Josee, the Tiger, and the Fish | Review
Josee, the Tiger, and the Fish
Original story by Seiko Tanabe, Art by Nao Emoto
Released 9/20/22, Yen Press
College student Tsuneo loves oceanography and has dreams of studying abroad to learn more about the ocean and its inhabitants. What he needs to achieve that dream is more money to do so. As he is searching for a new job, an opportunity comes to Tsuneo (literally) as he is hit by a wheelchair-using girl named Josee, who had lost control of her chair as she was coming down a hill.
Josee, who is cared for by her grandmother, uses a wheelchair because she is paralyzed from the waist down. When Josee’s grandmother hires Tsuneo to be Josee’s caretaker, he finds out Josee rarely leaves her room and is sheltered and hindered, mostly due her grandmother’s fear of Josee getting hurt. When the grandmother leaves to play pachinko, leaving Josee in Tsuneo’s care, he decides to take Josee out so she can experience life for the first time. This act leads to a series of events that cause the relationship between the two to develop into something more.
Josee, the Tiger, and the Fish explores many important issues, such as ableism, dependency, and prejudices towards people with disabilities. Tsuneo allows Josee to decide what she wants to do with her life on her own terms. Her grandmother cannot take care of her forever, and without proper life skills, Josee wouldn’t be able to care for herself and must rely on others. Tsuneo has hopes and dreams of his own, and he lets Josee know that he can care for her and achieve his goals. This is perfectly illustrated when a female friend of Tsuneo expresses interest in him and tries to make him see Josee as a burden and not worthy of him. Fortunately, Tsuneo sees Josee’s strength and determination, despite her limitations.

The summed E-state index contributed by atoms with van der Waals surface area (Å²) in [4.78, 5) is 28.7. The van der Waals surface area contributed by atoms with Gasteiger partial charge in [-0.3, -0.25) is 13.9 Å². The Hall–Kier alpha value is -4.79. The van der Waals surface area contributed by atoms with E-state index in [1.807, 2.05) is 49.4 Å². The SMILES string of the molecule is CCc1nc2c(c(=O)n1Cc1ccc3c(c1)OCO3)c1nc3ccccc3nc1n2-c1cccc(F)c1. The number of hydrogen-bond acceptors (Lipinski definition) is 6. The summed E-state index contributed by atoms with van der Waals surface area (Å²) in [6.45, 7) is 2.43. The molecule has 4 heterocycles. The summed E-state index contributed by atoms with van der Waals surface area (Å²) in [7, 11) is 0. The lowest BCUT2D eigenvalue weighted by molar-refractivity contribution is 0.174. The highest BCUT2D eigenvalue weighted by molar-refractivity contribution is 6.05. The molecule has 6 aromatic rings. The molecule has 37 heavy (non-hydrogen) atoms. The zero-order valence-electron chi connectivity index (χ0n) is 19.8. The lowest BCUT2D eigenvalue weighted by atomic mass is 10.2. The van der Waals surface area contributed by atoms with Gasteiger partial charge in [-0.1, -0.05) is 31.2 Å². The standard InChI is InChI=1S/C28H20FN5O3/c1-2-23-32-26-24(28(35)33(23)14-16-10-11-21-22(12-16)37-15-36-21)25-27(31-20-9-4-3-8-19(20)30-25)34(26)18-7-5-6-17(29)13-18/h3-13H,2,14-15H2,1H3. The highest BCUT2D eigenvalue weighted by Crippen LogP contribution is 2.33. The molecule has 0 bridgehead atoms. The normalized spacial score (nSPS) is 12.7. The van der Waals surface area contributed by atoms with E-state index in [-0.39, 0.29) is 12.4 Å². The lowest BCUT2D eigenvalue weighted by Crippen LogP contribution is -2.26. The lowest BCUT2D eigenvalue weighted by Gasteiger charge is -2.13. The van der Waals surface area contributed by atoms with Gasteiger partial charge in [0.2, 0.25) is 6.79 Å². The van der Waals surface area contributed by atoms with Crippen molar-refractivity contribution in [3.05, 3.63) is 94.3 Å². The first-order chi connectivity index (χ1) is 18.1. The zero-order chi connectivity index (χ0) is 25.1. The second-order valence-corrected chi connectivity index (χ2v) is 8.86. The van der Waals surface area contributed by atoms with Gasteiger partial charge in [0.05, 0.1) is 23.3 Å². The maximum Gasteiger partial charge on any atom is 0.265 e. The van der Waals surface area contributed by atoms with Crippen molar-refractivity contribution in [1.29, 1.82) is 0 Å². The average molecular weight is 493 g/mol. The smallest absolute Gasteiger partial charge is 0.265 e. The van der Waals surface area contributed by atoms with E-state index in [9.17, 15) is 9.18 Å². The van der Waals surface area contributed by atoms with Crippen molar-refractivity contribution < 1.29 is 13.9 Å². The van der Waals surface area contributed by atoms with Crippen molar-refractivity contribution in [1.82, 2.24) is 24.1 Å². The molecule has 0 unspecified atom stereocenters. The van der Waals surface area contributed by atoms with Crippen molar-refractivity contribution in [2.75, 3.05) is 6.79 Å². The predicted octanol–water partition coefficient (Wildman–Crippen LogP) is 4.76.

Another great aspect of this story is the symbolism of the tiger and the fish. The tiger represents Josee’s fear of the unknown, especially after her encounter with a tiger at a zoo they visited. The fish represents not only Tsuneo’s dream, but Josee’s desire of living life on her own terms. She even uses the ocean as her escape and inspiration for her true passion: art.
Josee, the Tiger, and the Fish is a fascinating story about living life and achieving your goals, no matter what circumstances you’re in. It handles ableism in a realistic way and is a beautiful love story that shows that nothing is beyond your reach if your passion is stronger than your doubt.
Filed under: Graphic Novels, Manga, Reviews, Young Adult
About Renee Scott
Renee Scott is a young adult librarian based in NYC, as well as a dedicated otaku and gamer. She is a lifelong fan of comics, anime, and manga. She can be found on Twitter at @libraryladynyc, and on her review blog, The Library Lady of NYC Reviews.
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